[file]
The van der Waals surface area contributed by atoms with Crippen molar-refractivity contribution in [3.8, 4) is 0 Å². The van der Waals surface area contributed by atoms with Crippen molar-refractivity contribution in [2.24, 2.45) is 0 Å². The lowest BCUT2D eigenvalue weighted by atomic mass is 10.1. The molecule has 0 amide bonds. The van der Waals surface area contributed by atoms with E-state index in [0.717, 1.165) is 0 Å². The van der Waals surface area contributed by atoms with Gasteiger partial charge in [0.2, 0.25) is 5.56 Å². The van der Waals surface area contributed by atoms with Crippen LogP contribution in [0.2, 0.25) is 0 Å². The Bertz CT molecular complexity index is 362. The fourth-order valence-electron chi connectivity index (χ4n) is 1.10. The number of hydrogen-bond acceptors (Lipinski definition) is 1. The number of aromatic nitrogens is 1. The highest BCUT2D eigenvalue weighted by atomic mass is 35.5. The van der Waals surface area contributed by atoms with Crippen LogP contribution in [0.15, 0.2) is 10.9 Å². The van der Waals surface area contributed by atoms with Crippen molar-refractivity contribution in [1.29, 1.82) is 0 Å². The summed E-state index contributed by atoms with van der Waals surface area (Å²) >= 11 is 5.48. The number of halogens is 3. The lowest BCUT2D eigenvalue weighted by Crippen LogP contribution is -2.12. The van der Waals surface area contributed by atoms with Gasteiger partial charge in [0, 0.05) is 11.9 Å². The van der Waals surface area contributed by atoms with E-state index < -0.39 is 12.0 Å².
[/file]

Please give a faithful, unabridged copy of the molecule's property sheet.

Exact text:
The van der Waals surface area contributed by atoms with Crippen molar-refractivity contribution in [3.8, 4) is 0 Å². The van der Waals surface area contributed by atoms with Crippen molar-refractivity contribution in [2.24, 2.45) is 0 Å². The lowest BCUT2D eigenvalue weighted by atomic mass is 10.1. The molecule has 0 amide bonds. The van der Waals surface area contributed by atoms with E-state index in [0.717, 1.165) is 0 Å². The van der Waals surface area contributed by atoms with Gasteiger partial charge in [0.2, 0.25) is 5.56 Å². The van der Waals surface area contributed by atoms with Crippen LogP contribution in [0.2, 0.25) is 0 Å². The Bertz CT molecular complexity index is 362. The fourth-order valence-electron chi connectivity index (χ4n) is 1.10. The number of hydrogen-bond acceptors (Lipinski definition) is 1. The number of aromatic nitrogens is 1. The highest BCUT2D eigenvalue weighted by atomic mass is 35.5. The van der Waals surface area contributed by atoms with Crippen LogP contribution in [0.15, 0.2) is 10.9 Å². The van der Waals surface area contributed by atoms with Crippen molar-refractivity contribution in [1.29, 1.82) is 0 Å². The summed E-state index contributed by atoms with van der Waals surface area (Å²) >= 11 is 5.48. The number of halogens is 3. The lowest BCUT2D eigenvalue weighted by Crippen LogP contribution is -2.12. The van der Waals surface area contributed by atoms with Gasteiger partial charge in [0, 0.05) is 11.9 Å². The van der Waals surface area contributed by atoms with E-state index < -0.39 is 12.0 Å².